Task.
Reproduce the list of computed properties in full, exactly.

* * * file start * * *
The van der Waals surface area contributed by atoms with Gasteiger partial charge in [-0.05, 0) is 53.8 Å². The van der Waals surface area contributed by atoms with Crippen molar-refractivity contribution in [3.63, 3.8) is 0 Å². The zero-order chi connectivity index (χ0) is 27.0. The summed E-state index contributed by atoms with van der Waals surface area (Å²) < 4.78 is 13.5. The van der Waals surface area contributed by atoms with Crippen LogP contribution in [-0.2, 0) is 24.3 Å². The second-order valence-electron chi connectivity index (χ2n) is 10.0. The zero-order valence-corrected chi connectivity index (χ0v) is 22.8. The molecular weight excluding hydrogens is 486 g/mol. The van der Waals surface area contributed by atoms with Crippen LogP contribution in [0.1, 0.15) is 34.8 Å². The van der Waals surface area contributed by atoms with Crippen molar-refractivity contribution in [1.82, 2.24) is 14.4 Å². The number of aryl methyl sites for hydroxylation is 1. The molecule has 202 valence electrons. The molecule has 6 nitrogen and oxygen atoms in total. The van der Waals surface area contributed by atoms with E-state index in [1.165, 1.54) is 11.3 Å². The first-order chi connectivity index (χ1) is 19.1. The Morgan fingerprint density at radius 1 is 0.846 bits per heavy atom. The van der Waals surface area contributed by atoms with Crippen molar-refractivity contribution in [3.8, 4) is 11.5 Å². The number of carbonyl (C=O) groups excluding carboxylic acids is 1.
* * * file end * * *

The van der Waals surface area contributed by atoms with Gasteiger partial charge in [-0.05, 0) is 53.8 Å². The van der Waals surface area contributed by atoms with Crippen molar-refractivity contribution in [3.63, 3.8) is 0 Å². The zero-order chi connectivity index (χ0) is 27.0. The summed E-state index contributed by atoms with van der Waals surface area (Å²) < 4.78 is 13.5. The van der Waals surface area contributed by atoms with Crippen LogP contribution in [-0.2, 0) is 24.3 Å². The second-order valence-electron chi connectivity index (χ2n) is 10.0. The zero-order valence-corrected chi connectivity index (χ0v) is 22.8. The molecular weight excluding hydrogens is 486 g/mol. The van der Waals surface area contributed by atoms with Crippen LogP contribution in [0.1, 0.15) is 34.8 Å². The van der Waals surface area contributed by atoms with Crippen molar-refractivity contribution in [1.82, 2.24) is 14.4 Å². The number of aryl methyl sites for hydroxylation is 1. The molecule has 202 valence electrons. The molecule has 6 nitrogen and oxygen atoms in total. The van der Waals surface area contributed by atoms with E-state index in [1.165, 1.54) is 11.3 Å². The first-order chi connectivity index (χ1) is 19.1. The Morgan fingerprint density at radius 1 is 0.846 bits per heavy atom. The van der Waals surface area contributed by atoms with Crippen molar-refractivity contribution in [3.8, 4) is 11.5 Å². The number of carbonyl (C=O) groups excluding carboxylic acids is 1.